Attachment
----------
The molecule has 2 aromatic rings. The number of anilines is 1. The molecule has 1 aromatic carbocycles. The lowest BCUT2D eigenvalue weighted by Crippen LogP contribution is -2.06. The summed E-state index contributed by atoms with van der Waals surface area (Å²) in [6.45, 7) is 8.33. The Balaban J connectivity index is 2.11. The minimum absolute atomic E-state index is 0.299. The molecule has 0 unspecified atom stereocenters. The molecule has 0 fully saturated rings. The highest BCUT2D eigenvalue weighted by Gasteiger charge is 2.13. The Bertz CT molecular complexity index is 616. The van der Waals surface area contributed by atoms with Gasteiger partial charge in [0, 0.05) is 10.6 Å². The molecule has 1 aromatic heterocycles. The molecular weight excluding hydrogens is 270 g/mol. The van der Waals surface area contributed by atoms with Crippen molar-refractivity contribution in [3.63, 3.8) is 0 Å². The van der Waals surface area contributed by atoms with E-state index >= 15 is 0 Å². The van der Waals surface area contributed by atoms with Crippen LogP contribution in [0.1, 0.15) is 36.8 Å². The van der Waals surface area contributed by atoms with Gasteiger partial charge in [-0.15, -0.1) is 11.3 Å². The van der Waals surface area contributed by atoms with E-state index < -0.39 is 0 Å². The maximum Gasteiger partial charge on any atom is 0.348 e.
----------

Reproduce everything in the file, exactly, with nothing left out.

The molecule has 2 aromatic rings. The number of anilines is 1. The molecule has 1 aromatic carbocycles. The lowest BCUT2D eigenvalue weighted by Crippen LogP contribution is -2.06. The summed E-state index contributed by atoms with van der Waals surface area (Å²) in [6.45, 7) is 8.33. The Balaban J connectivity index is 2.11. The minimum absolute atomic E-state index is 0.299. The molecule has 0 unspecified atom stereocenters. The molecule has 0 fully saturated rings. The highest BCUT2D eigenvalue weighted by Gasteiger charge is 2.13. The Bertz CT molecular complexity index is 616. The van der Waals surface area contributed by atoms with Gasteiger partial charge in [0, 0.05) is 10.6 Å². The molecule has 1 aromatic heterocycles. The molecular weight excluding hydrogens is 270 g/mol. The van der Waals surface area contributed by atoms with Crippen molar-refractivity contribution in [3.63, 3.8) is 0 Å². The van der Waals surface area contributed by atoms with E-state index >= 15 is 0 Å². The van der Waals surface area contributed by atoms with Crippen LogP contribution in [0.1, 0.15) is 36.8 Å². The van der Waals surface area contributed by atoms with Gasteiger partial charge in [-0.15, -0.1) is 11.3 Å². The van der Waals surface area contributed by atoms with E-state index < -0.39 is 0 Å². The maximum Gasteiger partial charge on any atom is 0.348 e.